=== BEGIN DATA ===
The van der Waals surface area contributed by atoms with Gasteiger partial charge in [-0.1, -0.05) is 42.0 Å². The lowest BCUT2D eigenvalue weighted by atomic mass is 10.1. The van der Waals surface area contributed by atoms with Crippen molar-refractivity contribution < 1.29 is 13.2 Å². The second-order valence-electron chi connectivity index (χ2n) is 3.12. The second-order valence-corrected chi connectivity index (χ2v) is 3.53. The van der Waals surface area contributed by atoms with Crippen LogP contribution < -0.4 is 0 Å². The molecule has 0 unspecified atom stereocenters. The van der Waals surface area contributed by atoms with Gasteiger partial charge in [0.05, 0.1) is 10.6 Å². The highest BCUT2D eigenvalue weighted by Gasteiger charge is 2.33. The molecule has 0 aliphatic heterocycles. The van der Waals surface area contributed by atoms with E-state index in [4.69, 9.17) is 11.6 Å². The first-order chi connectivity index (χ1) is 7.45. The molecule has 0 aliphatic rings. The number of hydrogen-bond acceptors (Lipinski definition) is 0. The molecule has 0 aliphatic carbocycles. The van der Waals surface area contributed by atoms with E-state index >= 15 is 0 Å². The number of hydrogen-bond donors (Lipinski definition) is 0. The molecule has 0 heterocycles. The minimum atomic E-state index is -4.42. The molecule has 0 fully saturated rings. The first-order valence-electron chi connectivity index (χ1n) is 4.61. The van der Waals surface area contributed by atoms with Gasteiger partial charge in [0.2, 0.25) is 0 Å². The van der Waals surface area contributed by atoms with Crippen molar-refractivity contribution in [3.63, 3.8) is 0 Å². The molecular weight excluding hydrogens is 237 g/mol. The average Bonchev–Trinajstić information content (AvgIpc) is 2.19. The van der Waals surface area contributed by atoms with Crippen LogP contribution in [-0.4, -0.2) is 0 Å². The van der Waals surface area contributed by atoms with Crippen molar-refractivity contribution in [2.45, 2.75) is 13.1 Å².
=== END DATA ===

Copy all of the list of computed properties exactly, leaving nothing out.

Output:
The van der Waals surface area contributed by atoms with Gasteiger partial charge in [-0.1, -0.05) is 42.0 Å². The lowest BCUT2D eigenvalue weighted by atomic mass is 10.1. The van der Waals surface area contributed by atoms with Crippen molar-refractivity contribution < 1.29 is 13.2 Å². The second-order valence-electron chi connectivity index (χ2n) is 3.12. The second-order valence-corrected chi connectivity index (χ2v) is 3.53. The van der Waals surface area contributed by atoms with Crippen LogP contribution < -0.4 is 0 Å². The molecule has 0 unspecified atom stereocenters. The van der Waals surface area contributed by atoms with Gasteiger partial charge in [0.05, 0.1) is 10.6 Å². The highest BCUT2D eigenvalue weighted by Gasteiger charge is 2.33. The molecule has 0 aliphatic heterocycles. The van der Waals surface area contributed by atoms with E-state index in [4.69, 9.17) is 11.6 Å². The first-order chi connectivity index (χ1) is 7.45. The molecule has 0 aliphatic rings. The number of hydrogen-bond acceptors (Lipinski definition) is 0. The molecule has 0 aliphatic carbocycles. The van der Waals surface area contributed by atoms with E-state index >= 15 is 0 Å². The number of hydrogen-bond donors (Lipinski definition) is 0. The molecule has 0 heterocycles. The minimum atomic E-state index is -4.42. The molecule has 0 fully saturated rings. The first-order valence-electron chi connectivity index (χ1n) is 4.61. The van der Waals surface area contributed by atoms with Gasteiger partial charge in [0.2, 0.25) is 0 Å². The van der Waals surface area contributed by atoms with Crippen molar-refractivity contribution in [3.63, 3.8) is 0 Å². The molecular weight excluding hydrogens is 237 g/mol. The average Bonchev–Trinajstić information content (AvgIpc) is 2.19. The van der Waals surface area contributed by atoms with Crippen LogP contribution in [-0.4, -0.2) is 0 Å². The van der Waals surface area contributed by atoms with Crippen molar-refractivity contribution in [2.45, 2.75) is 13.1 Å².